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Publication numberUS4618959 A
Publication typeGrant
Application numberUS 06/541,211
Publication dateOct 21, 1986
Filing dateOct 12, 1983
Priority dateOct 12, 1982
Fee statusPaid
Also published asCA1197308A1, DE3379442D1, EP0106305A2, EP0106305A3, EP0106305B1
Publication number06541211, 541211, US 4618959 A, US 4618959A, US-A-4618959, US4618959 A, US4618959A
InventorsIkuo Mito
Original AssigneeNec Corporation
Export CitationBiBTeX, EndNote, RefMan
External Links: USPTO, USPTO Assignment, Espacenet
Double heterostructure semiconductor laser with periodic structure formed in guide layer
US 4618959 A
Abstract
A single longitudinal mode semiconductor laser is fabricated as a composite structure using the plane orientation dependency of the growth rate to grow epitaxial layers which are separate on both sides of a step having a slant crystal face, thus forming a first level and a second level higher than the first level, the step defining the transition between the first and second levels, which transistion is in the propagation direction of the laser radiation. A first semiconductor layer having a periodic structure and forming a waveguide layer extending over the second level. A second semiconductor layer separated at the step has a first portion extending over the first semiconductor layer and a second portion over the first level. A semiconductor active layer also separated at the step extends over both portions of the second semiconductor layer such that an end of the semiconductor active layer abuts an end of the waveguide layer at the step.
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Claims(4)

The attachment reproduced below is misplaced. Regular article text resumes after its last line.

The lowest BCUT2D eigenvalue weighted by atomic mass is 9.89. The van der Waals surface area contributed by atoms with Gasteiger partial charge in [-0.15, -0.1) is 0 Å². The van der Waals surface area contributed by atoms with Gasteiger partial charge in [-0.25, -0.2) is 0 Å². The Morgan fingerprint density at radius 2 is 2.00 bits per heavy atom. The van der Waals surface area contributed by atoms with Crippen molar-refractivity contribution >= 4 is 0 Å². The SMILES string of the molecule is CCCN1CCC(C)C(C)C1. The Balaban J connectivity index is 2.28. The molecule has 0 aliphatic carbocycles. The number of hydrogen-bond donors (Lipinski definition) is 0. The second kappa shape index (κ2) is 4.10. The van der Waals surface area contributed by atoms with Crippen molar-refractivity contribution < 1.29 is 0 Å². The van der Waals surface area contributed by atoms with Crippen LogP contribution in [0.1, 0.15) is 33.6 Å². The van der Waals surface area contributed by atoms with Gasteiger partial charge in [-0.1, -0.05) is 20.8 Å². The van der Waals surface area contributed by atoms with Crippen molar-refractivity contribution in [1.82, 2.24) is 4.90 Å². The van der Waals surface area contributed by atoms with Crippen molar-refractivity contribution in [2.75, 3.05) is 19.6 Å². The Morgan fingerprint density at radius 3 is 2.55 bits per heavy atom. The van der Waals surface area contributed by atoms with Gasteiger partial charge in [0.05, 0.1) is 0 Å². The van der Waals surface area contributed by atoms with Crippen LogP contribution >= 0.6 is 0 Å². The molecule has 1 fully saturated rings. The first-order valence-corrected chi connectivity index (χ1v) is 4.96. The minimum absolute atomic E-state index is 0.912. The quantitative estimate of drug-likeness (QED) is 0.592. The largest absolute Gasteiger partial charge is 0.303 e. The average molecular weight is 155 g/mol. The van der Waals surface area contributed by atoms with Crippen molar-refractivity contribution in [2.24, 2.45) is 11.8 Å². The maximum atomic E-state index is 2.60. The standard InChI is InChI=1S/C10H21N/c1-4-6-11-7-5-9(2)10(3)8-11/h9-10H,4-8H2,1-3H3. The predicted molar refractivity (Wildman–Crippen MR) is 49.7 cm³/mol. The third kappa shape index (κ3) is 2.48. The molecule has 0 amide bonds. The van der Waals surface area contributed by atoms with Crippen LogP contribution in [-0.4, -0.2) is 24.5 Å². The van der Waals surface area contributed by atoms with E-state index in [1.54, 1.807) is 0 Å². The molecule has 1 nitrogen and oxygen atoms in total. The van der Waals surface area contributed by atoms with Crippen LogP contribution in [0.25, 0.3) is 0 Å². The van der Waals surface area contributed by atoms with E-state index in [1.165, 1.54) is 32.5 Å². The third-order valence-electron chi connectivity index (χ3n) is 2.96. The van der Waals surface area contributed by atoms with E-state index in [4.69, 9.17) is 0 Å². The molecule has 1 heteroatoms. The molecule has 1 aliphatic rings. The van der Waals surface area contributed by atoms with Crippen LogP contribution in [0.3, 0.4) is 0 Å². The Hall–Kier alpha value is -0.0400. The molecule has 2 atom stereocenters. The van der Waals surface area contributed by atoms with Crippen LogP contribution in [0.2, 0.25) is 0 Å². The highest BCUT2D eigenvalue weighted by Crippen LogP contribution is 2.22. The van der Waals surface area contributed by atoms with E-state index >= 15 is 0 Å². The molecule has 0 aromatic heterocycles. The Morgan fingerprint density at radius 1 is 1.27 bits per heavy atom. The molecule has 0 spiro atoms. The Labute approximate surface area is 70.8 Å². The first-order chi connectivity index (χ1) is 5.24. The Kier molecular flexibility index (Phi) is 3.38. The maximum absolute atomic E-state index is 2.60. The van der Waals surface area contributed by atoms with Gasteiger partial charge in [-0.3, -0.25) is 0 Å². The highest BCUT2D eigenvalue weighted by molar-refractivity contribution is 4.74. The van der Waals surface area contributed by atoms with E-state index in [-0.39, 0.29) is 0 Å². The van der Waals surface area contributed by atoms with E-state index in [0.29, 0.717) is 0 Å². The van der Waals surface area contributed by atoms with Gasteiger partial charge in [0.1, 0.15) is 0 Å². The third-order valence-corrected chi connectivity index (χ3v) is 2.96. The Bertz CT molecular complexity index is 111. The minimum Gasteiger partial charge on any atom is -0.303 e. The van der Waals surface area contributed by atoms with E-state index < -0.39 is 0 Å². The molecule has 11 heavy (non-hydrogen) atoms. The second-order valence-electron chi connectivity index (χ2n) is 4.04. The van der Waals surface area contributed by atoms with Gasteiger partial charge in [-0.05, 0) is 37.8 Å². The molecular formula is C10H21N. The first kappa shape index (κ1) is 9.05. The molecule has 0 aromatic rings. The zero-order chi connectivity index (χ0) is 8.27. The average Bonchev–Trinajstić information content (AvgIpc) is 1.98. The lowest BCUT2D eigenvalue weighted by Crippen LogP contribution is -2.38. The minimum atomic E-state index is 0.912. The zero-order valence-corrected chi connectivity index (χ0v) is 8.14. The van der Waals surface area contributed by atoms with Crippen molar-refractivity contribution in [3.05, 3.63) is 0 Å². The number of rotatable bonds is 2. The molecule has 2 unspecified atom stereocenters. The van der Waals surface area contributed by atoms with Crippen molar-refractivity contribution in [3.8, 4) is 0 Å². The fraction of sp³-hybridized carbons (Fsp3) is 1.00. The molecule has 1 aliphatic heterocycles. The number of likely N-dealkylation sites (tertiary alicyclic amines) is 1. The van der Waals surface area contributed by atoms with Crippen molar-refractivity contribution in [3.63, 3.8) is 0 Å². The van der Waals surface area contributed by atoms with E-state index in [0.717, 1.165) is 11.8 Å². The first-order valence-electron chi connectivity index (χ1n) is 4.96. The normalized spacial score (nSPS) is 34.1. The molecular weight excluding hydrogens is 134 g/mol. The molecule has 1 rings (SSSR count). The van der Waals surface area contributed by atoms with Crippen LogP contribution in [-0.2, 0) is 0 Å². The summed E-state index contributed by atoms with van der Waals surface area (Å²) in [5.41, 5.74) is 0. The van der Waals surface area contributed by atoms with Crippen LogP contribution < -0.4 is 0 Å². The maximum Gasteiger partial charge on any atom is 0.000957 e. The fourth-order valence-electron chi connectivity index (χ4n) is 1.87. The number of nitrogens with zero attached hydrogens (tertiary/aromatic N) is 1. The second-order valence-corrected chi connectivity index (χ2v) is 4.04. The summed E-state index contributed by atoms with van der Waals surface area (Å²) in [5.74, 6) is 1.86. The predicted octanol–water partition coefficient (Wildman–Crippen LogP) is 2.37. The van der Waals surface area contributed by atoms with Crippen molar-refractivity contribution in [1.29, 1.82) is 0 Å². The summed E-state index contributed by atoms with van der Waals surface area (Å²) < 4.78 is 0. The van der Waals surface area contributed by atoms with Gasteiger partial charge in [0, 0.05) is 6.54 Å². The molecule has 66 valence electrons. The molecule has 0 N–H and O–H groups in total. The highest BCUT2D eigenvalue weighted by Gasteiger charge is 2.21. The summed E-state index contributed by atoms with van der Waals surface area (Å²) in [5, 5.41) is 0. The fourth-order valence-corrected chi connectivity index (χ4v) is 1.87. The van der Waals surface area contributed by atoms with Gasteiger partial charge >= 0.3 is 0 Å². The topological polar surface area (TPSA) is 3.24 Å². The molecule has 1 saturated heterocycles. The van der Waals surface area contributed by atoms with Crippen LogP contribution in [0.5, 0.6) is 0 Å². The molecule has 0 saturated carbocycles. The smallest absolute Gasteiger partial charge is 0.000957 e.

What is claimed is:
1. A double heterostructure semiconductor laser device comprising:
a composite structure including a semiconductor substrate of one conductivity type and a first semiconductor layer disposed on said semiconductor substrate, said composite structure having a first level and a second level, said second level being higher than said first level by a distance equal to or greater than the thickness of said first semiconductor layer, the transition between said first and second levels being in the propagation direction of the laser radiation and having a slant crystal face, and said first semiconductor layer on said second level, having a periodic structure of a prescribed pitch and thickness formed in the propagation direction of the laser radiation, for providing an optical reflector;
a second semiconductor layer of said one conductivity type, formed on said first and second levels, having a greater bandgap than that of said first semiconductor layer, said second semiconductor layer comprising two portions the first portion overlying said first level, the second portion overlying said second level;
a semiconductor active layer, formed on said second semiconductor layer, having a smaller bandgap than that of said second semiconductor layer, the ends of said semiconductor active layer and first semiconductor layer abutting together in the extension of said slant crystal face;
a third semiconductor layer of the opposite conductivity type to that of said substrate, formed on said semiconductor active layer and said slant crystal face, and having a greater bandgap than that of said semiconductor active layer; and
a pair of electrodes in contact with said laser device for injecting a current into said semiconductor active layer to produce stimulated emission of radiation.